SysAdmin: When the SysAdmin Is Forced to Leave the Building
Last updated: 6/25/2002; 1:06:44 PM
 
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SysAdmin: When the SysAdmin Is Forced to Leave the Building

I woke up this morning with a really nasty nightmare about something that happened at a company I was at a few years ago: We had to fire a SysAdmin.  This still gives me cold sweats.  Here’s the reasons: He’s the guy with the keys to the kingdom.  If you have a good SysAdmin then he probably has all kinds of access.  I know we made a few mistakes in disabling his access so I thought I’d write it down and update it for a pure Internet company (i.e. we’re no longer really worried about a SysAdmin’s Novell accounts; I said it was a few years ago, didn’t I?).

The best way to do all these tasks is in parallel, not in serial, before the SysAdmin is fired.  Ideally you get someone to take him or her out for lunch so he or she has no access while all this is going on.  And then you do it – but you treat them professionally and well – there are often lots of backdoors that are *damn* hard to close (example: router passwords are often forgotten as are PBX passwords).  I always have given a pretty generous package to departing SysAdmins.  Why take risks when you don’t have to?  A little bit of additional severance is *cheap* insurance against a disgruntled employee who could (covertly) muck with your systems from afar.

  1. Disable his or her Unix account on all Unix servers.  If you don’t have a central login system that means, sigh, every single Unix box.  Deal with it.  Don’t delete the account – you may need it someday – just disable it.
  2. Change all contact info and all passwords on all domain entries.  If you registered domains thru multiple places, you still do this.
  3. Change all passwords on all web based control panels for externally hosted web sites.  DON’T FORGET THE FTP ACCOUNTS!  Or the email accounts.  Sometimes these are disconnected from the main control panel password.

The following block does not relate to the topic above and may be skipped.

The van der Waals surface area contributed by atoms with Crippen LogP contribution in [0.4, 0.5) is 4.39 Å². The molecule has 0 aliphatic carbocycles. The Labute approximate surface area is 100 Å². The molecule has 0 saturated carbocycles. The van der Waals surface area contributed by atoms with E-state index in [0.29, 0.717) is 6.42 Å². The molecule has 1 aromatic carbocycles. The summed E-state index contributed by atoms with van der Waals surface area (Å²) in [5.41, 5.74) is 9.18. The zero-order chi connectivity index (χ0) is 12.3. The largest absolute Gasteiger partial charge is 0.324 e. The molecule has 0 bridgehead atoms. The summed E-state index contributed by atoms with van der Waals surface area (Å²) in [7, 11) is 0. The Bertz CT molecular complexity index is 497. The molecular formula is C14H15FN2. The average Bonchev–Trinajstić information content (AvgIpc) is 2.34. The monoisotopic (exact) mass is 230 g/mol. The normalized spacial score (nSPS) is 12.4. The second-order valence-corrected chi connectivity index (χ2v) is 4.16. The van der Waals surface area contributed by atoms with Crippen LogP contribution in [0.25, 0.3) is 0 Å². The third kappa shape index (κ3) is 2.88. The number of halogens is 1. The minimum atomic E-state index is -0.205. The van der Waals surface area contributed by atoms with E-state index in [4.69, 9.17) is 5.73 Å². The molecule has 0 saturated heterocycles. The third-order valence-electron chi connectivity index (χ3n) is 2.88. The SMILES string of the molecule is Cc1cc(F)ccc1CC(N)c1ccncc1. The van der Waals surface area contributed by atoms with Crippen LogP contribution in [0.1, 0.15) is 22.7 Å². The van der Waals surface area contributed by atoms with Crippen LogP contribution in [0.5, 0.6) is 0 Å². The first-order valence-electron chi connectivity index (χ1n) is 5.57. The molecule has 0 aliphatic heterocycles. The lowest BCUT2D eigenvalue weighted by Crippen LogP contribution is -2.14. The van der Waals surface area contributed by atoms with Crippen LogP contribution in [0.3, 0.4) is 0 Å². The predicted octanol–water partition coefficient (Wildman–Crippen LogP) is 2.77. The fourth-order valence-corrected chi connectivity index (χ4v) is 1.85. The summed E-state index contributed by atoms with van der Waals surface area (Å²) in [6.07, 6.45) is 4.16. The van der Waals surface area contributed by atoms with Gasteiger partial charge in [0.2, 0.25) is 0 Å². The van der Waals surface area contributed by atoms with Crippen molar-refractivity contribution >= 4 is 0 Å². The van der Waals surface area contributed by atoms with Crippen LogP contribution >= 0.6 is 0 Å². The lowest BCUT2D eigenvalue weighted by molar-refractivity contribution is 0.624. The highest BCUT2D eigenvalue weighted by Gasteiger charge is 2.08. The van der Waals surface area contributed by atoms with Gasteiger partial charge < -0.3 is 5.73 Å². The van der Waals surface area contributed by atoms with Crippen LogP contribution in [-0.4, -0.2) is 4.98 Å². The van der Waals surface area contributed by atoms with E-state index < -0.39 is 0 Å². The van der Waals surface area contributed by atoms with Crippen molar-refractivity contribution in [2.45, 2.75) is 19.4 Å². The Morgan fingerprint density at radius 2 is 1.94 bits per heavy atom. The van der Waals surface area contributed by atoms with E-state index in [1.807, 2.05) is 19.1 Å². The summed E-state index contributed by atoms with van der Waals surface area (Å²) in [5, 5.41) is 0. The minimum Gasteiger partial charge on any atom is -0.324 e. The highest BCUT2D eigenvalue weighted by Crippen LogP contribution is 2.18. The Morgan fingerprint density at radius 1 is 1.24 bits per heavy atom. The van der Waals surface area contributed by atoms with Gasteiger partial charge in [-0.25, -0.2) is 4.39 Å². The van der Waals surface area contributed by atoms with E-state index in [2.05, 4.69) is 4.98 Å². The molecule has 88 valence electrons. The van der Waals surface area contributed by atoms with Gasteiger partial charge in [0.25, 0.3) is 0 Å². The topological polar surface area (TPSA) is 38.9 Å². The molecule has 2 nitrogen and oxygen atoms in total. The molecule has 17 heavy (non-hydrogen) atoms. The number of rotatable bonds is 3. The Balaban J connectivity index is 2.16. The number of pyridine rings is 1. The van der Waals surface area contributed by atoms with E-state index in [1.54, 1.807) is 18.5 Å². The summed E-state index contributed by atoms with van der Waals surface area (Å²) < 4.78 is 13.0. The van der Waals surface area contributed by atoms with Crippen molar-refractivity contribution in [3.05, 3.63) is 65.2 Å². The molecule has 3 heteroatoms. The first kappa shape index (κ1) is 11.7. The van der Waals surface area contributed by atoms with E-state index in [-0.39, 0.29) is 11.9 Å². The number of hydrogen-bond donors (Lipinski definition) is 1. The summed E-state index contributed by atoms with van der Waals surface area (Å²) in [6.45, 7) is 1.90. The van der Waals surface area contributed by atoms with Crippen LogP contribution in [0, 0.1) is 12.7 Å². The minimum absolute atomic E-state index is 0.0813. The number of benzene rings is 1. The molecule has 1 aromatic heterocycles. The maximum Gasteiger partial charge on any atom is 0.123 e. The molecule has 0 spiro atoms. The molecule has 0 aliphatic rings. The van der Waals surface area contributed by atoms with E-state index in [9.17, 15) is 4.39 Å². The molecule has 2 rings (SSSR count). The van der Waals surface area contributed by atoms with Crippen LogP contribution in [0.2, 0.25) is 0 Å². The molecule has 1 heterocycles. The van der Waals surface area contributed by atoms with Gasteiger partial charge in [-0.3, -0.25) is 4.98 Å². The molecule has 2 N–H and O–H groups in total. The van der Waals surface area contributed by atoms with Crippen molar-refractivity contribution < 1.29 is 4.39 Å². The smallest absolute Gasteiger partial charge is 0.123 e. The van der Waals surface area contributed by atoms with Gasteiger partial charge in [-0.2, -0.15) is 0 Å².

4. Change his or her password on any managed servers such as ones by RackSpace, RackShack, etc.
  5. Change his or her password on any web based admin tools like webmin.
  6. Change his or her password on all routers.
  7. Change his or her password on all mail servers.
  8. Change his or her password on all firewalls.
  9. Change his or her password on all PBXes.
  10. Change his or her NT / 2000 / XP domain controller logins.
  11. Change the credit card numbers of any company or executive personal credit cards that the SysAdmin may have had access to for online transactions.
  12. Change the password on all database servers at the server level and database level (if needed).
  13. Change all application logic on web applications where that password was accessed (and if you haven’t used an include file model for this, I guarantee that after this you will).
  14. Change the password on all Samba servers.
  15. Call ALL vendors where the SysAdmin as a designated contact and UNDESIGNATE HIM immediately.  Why?  BEcause if you don’t he can either incur a bill or have himself added to an account.
  16. Initiate a Full Scale Backup Of All Servers Immediately.
  17. If you have any pirated software internally – purge it immediately.  The #1 cause of software license compliance audits is disgruntled employees.
  18. Drink Heavily.
  19. Pray.
  20. Write off any company hardware or software that the SysAdmin has at home.  You almost certainly aren’t going to get it back.
  21. For the next 2 to 4 weeks, or until the SysAdmin finds another job, make sure that two people are responsible for log audits on http servers, mail servers and the firewall.  Why two?  Because this is BORING and people do make mistakes.  Two people is my “Belt and Suspenders” approach to boring tasks.

I’d virtually guarantee that I have missed at least 3 critical systems in the above lists.  If you have suggestions, comments or thoughts, I’ll definitely add them to the above list and give credit of course.  This is the kind of lesson that you do not learn in school – it’s a nasty, dirty thing that people don’t want to talk about.  And, yes, there are ways to integrate logins and security and such – but they often don’t work all that well and rarely are implemented at the 100% level.

You may think I am joking about “Pray” (3rd from the end).  I’m not.  Firing a SysAdmin is a very dangerous thing.  Of course, no one likes to be fired – and rightly so.  But there are lots of times when people’s job performance just isn’t good.  And you need to do the right thing for the organization. 

Updates from a Really Smart (and Practical) Reader

I just got a really great enhancement from a reader who pointed out “you know the worst part about sysadmins? We most likely know the passwords of all the executives”.  This is totally true.  And you need to add a new item to the list above:

“Change passwords for all executives”.

Thanks Kjartan

 
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